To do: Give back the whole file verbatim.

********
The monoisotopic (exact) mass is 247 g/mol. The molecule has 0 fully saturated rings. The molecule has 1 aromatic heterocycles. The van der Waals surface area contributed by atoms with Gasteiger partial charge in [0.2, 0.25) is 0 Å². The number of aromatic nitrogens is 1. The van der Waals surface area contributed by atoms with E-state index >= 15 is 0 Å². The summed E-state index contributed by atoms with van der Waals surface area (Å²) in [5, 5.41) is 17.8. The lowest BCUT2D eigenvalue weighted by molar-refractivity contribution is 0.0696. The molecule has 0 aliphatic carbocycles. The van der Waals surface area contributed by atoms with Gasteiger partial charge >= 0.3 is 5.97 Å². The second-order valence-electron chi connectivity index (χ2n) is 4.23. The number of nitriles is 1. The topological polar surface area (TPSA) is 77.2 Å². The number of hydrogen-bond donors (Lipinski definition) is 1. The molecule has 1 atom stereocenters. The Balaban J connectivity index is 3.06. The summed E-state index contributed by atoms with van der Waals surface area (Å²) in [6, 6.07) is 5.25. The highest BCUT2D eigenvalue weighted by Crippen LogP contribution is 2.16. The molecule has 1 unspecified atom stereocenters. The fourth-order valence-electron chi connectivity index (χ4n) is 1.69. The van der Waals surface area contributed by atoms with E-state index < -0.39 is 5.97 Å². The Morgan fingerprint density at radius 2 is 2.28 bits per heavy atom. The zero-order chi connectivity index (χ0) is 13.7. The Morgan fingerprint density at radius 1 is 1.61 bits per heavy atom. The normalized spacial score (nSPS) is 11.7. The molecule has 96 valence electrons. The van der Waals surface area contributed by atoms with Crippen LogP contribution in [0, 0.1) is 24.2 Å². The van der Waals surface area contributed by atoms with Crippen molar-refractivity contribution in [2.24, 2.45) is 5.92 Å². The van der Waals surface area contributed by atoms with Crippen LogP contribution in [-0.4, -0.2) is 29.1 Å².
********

The monoisotopic (exact) mass is 247 g/mol. The molecule has 0 fully saturated rings. The molecule has 1 aromatic heterocycles. The van der Waals surface area contributed by atoms with Gasteiger partial charge in [0.2, 0.25) is 0 Å². The number of aromatic nitrogens is 1. The van der Waals surface area contributed by atoms with E-state index >= 15 is 0 Å². The summed E-state index contributed by atoms with van der Waals surface area (Å²) in [5, 5.41) is 17.8. The lowest BCUT2D eigenvalue weighted by molar-refractivity contribution is 0.0696. The molecule has 0 aliphatic carbocycles. The van der Waals surface area contributed by atoms with Gasteiger partial charge >= 0.3 is 5.97 Å². The second-order valence-electron chi connectivity index (χ2n) is 4.23. The number of nitriles is 1. The topological polar surface area (TPSA) is 77.2 Å². The number of hydrogen-bond donors (Lipinski definition) is 1. The molecule has 1 atom stereocenters. The Balaban J connectivity index is 3.06. The summed E-state index contributed by atoms with van der Waals surface area (Å²) in [6, 6.07) is 5.25. The highest BCUT2D eigenvalue weighted by Crippen LogP contribution is 2.16. The molecule has 1 unspecified atom stereocenters. The fourth-order valence-electron chi connectivity index (χ4n) is 1.69. The van der Waals surface area contributed by atoms with E-state index < -0.39 is 5.97 Å². The Morgan fingerprint density at radius 2 is 2.28 bits per heavy atom. The zero-order chi connectivity index (χ0) is 13.7. The Morgan fingerprint density at radius 1 is 1.61 bits per heavy atom. The normalized spacial score (nSPS) is 11.7. The molecule has 96 valence electrons. The van der Waals surface area contributed by atoms with Crippen LogP contribution in [0, 0.1) is 24.2 Å². The van der Waals surface area contributed by atoms with Crippen molar-refractivity contribution in [2.24, 2.45) is 5.92 Å². The van der Waals surface area contributed by atoms with Crippen LogP contribution in [-0.4, -0.2) is 29.1 Å².